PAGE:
I was thinking about that chat we had, our first serious one-on-one, when I moved back from Hawaii. I remember calling you on the beach, to say words to you that I had thought about sharing for over a decade. I was in an abusive relationship that I had finally left. I told you how he had treated me and you said, “You gotta respect yourself and do what’s right because you haven’t been living.” And then in the living room, that first night, you told me that divorce wasn’t the end of my life, but rather the start of a new one. Daddy, this new life isn’t what you imagined but I think it’s bigger than we could have both thought up.
I know it bothers you that I married a woman. I don’t see it that way. As I walked down the aisle, and saw the smiling/happy crying faces of those who love our love, I thought about math. Daddy, 3 + 1=4. I know that’s how you see it. But so does 2 + 2. So does 4 + 0. The thing is, there’s more than one way to answer a problem. All of those equations come to the same ending. That is love, for me. I didn’t fall in love with Kulia because she’s a woman. I fell in love with her soul. I feel like that’s more important than gender.
As we said our vows, I saw my Momma, Berta, Emily, Grandpa and Grandma sitting there and realized my wish hadn’t come true. Even in the midst of my own fairy tale, I couldn’t bippity boppity boo you there. And Berta was crying so many happy tears, full of love and joy for us. I almost lost it, in that moment. I almost cried.
We said our I do’s with the sun in our eyes and in our hearts. I am sorry you couldn’t be there to hear Kulia promise to respect and love me until her last breath. Isn’t that what every father wants? Someone to love their daughter almost as much as they do? Someone to help raise his grandkids to be gentlemen, to be life changers, to love and to respect? This is what I have, Daddy. And the thing is, I know you love Kulia for how she is with me. I know you can see it.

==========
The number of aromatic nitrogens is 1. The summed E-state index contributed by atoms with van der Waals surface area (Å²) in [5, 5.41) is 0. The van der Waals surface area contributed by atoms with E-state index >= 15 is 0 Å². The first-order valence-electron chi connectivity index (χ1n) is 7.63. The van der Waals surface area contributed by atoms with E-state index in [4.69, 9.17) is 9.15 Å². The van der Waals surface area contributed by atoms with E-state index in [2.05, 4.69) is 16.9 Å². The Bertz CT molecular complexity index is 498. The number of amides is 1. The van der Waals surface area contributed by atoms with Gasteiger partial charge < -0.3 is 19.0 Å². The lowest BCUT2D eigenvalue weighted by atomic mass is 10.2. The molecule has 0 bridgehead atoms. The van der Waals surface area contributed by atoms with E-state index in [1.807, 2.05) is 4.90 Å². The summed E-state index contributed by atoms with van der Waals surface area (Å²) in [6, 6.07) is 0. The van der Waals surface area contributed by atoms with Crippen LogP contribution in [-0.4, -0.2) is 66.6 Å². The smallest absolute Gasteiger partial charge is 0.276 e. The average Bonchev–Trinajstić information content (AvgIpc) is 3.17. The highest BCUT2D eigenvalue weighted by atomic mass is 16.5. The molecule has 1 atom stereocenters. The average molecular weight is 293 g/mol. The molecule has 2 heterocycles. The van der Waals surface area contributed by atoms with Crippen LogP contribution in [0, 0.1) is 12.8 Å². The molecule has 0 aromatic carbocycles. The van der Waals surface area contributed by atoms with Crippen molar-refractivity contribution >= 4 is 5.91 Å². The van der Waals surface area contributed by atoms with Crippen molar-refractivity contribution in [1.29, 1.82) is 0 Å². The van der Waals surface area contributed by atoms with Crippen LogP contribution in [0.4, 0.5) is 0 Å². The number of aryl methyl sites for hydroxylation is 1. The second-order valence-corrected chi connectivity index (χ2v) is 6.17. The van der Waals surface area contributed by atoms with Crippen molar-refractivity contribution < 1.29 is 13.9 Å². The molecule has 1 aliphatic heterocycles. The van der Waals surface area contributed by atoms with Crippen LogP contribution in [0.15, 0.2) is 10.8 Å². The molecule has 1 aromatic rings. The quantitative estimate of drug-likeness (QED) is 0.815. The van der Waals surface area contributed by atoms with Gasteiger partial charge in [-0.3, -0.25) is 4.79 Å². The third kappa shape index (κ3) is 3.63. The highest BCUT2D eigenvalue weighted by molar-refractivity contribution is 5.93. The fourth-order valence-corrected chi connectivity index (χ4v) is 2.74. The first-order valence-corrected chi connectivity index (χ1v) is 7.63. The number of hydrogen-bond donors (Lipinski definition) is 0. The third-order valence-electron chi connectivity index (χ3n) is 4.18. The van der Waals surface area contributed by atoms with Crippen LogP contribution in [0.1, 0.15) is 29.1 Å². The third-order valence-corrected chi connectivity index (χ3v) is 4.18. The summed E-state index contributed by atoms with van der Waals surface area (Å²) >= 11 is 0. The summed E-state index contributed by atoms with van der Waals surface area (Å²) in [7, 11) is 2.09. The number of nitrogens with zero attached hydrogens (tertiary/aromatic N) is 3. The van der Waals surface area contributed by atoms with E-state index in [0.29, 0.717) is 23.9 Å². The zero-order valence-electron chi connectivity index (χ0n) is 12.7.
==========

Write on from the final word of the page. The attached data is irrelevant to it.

The night ended as it should. With a beautiful sunset, deep hugs, fun photobooth pictures that I know you would have had no part of, and silly dancing. Everyone was floating on a cloud of love. Mom looked so happy, so full of excitement for our family. Berta and Gracia were loving on us and the boys. Everyone was there for the right reasons and while I’m not judging you, I think you weren’t for the wrong ones.
It reminds me of when I was around 10-11 years old. Working at the restaurant taught me so much, and sometimes without trying to. I was working with Uncle Louis one day, may his soul rest peacefully, when these two ladies came in. One had short hair, the other didn’t. I was bringing them their chips and salsa when Uncle Louis pulled me aside, laughing. Those are marimachas, he told me. I had no clue what he meant, so he explained to me what lesbians were. He defined that slang, offensive word. It was the first I had ever heard of them, and I got awkward. You pulled me aside and asked why I was being rude to our customers. You told me everyone was equal and you wouldn’t tolerate that behavior.
Where was that guy on Sunday? Did you think of me at all? You told me, after lunch, that you love me no matter what. Did you mean, even if you’re gay and married to a woman? Is that my biggest travesty in life? I didn’t start this blog entry to be upset with you, but a part of me is, Daddy. I know I’ve taken you for quite a ride with my life. This is by far the least offensive; I feel that deep down. Loving her is more right than so many other things. At the end of the day, I will never regret it.
I love you, Daddy. No matter what.